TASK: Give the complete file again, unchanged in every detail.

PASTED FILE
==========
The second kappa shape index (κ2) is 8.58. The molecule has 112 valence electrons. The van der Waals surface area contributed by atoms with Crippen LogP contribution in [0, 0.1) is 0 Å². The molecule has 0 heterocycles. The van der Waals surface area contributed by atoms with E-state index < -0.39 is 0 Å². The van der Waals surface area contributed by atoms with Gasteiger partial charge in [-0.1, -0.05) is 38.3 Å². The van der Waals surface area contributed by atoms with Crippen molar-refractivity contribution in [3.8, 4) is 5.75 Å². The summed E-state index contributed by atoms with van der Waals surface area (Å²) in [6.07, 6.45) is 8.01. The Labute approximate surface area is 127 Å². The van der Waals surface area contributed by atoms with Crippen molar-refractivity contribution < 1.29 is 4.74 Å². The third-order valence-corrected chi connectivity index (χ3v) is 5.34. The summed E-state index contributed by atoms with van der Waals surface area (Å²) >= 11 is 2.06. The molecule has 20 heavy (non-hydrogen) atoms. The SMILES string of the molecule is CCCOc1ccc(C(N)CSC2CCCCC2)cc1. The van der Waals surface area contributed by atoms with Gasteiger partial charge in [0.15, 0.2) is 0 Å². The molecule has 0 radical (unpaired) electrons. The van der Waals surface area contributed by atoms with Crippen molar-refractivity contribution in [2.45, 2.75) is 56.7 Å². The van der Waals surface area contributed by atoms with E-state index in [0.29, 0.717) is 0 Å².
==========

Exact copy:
The second kappa shape index (κ2) is 8.58. The molecule has 112 valence electrons. The van der Waals surface area contributed by atoms with Crippen LogP contribution in [0, 0.1) is 0 Å². The molecule has 0 heterocycles. The van der Waals surface area contributed by atoms with E-state index < -0.39 is 0 Å². The van der Waals surface area contributed by atoms with Gasteiger partial charge in [-0.1, -0.05) is 38.3 Å². The van der Waals surface area contributed by atoms with Crippen molar-refractivity contribution in [3.8, 4) is 5.75 Å². The summed E-state index contributed by atoms with van der Waals surface area (Å²) in [6.07, 6.45) is 8.01. The Labute approximate surface area is 127 Å². The van der Waals surface area contributed by atoms with Crippen molar-refractivity contribution < 1.29 is 4.74 Å². The third-order valence-corrected chi connectivity index (χ3v) is 5.34. The summed E-state index contributed by atoms with van der Waals surface area (Å²) >= 11 is 2.06. The molecule has 20 heavy (non-hydrogen) atoms. The SMILES string of the molecule is CCCOc1ccc(C(N)CSC2CCCCC2)cc1. The van der Waals surface area contributed by atoms with Gasteiger partial charge in [0.15, 0.2) is 0 Å². The molecule has 0 radical (unpaired) electrons. The van der Waals surface area contributed by atoms with Crippen molar-refractivity contribution in [2.45, 2.75) is 56.7 Å². The van der Waals surface area contributed by atoms with E-state index in [0.29, 0.717) is 0 Å².